10 steps to (better) cooking: How to choose a recipe

Cooking (home) library

You are surrounded by recipes!

Not only from this very blog, but on the entire internet you’ll find billions of recipes! Now even Google has a dedicated search!

But not all recipes are the same and not all recipes are trustworthy… It happens, and quite often, to read recipes that call for 300 ml of water for a plum cake, or no gelatin for a blanc manger. Well, those recipe, despite the sure honesty of the author, are wrong and will led you to the doomed world of fail.

But there few simple rules you can follow to always succed choosing a recipe.

1. Do not overestimate your skills: if you are a beginner, do not cook a soufflé for 12 people in singular servings. Do not even cook for 12 people at once! One day, with experience, you’ll arrive to that, but right now cook something simple.

2. Do not underestimate your skills: only because you are a beginner it doesn’t mean you should stick to pasta with Parmesan and oil (that’s the typical metaphor for a beginner in the kitchen in Italy). There are loads of simple recipe around that everybody can cook.

3. Read it trough: do not stop at the ingredient list or a the cooking time is required. Read it all, carefully. Acknowledge if you need specials skills or tools, if there are obscure passages or if there is something that doesn’t sound right to you.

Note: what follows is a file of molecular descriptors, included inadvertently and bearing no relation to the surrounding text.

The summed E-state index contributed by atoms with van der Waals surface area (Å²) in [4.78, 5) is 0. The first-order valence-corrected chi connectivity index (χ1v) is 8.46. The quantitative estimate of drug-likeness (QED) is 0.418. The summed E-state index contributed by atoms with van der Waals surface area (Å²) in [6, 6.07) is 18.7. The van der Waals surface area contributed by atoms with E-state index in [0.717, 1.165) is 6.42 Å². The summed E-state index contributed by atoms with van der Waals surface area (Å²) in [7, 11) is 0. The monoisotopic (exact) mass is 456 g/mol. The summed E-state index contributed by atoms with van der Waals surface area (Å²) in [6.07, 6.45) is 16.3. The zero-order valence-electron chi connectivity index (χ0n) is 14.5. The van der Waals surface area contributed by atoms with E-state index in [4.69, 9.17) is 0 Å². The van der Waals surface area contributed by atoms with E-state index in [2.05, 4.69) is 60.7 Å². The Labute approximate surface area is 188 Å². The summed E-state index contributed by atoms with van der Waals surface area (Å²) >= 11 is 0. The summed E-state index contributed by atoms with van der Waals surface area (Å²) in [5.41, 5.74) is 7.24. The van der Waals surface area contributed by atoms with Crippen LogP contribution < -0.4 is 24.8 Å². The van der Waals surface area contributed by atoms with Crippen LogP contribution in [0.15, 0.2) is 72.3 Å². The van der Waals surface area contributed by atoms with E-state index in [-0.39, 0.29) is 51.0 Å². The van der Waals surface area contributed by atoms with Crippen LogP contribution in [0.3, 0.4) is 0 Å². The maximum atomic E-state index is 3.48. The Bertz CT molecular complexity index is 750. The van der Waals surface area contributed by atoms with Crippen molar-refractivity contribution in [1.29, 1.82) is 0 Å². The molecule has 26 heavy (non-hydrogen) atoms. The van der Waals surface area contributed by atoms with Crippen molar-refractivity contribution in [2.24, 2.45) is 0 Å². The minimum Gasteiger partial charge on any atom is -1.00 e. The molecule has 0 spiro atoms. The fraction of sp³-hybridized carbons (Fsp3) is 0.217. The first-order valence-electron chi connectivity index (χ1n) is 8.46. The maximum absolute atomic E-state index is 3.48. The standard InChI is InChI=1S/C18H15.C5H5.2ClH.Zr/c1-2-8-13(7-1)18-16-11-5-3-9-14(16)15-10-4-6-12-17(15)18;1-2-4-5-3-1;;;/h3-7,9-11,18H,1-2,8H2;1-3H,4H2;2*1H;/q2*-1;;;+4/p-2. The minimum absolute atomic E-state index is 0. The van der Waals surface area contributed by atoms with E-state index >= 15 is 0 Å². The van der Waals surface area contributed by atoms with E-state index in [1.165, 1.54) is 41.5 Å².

4. Trust your instincts: by instinct your brain will tell you if what you are reading is ok or not. Trust the little voice in your head.

5. Take your time: speed is not a skill in the kitchen (unless you work in a restaurant). If a recipe call for 2 cooking hours, allow your food to cook for 2 hours.

6. Trust the blogger. Do not trust the blogger. Over the years it happen to see billions of recipes and it happens to see blogger recipe completely wrong. 9 times over 10 a blogger won’t publish a recipe he/she didn’t try/cook/photographed. But there is always that 1 time. Long story cut short: bloggers are more likely to publish trustworthy recipes, but do not trust them with all your heart. And the same goes for recipes and magazines.

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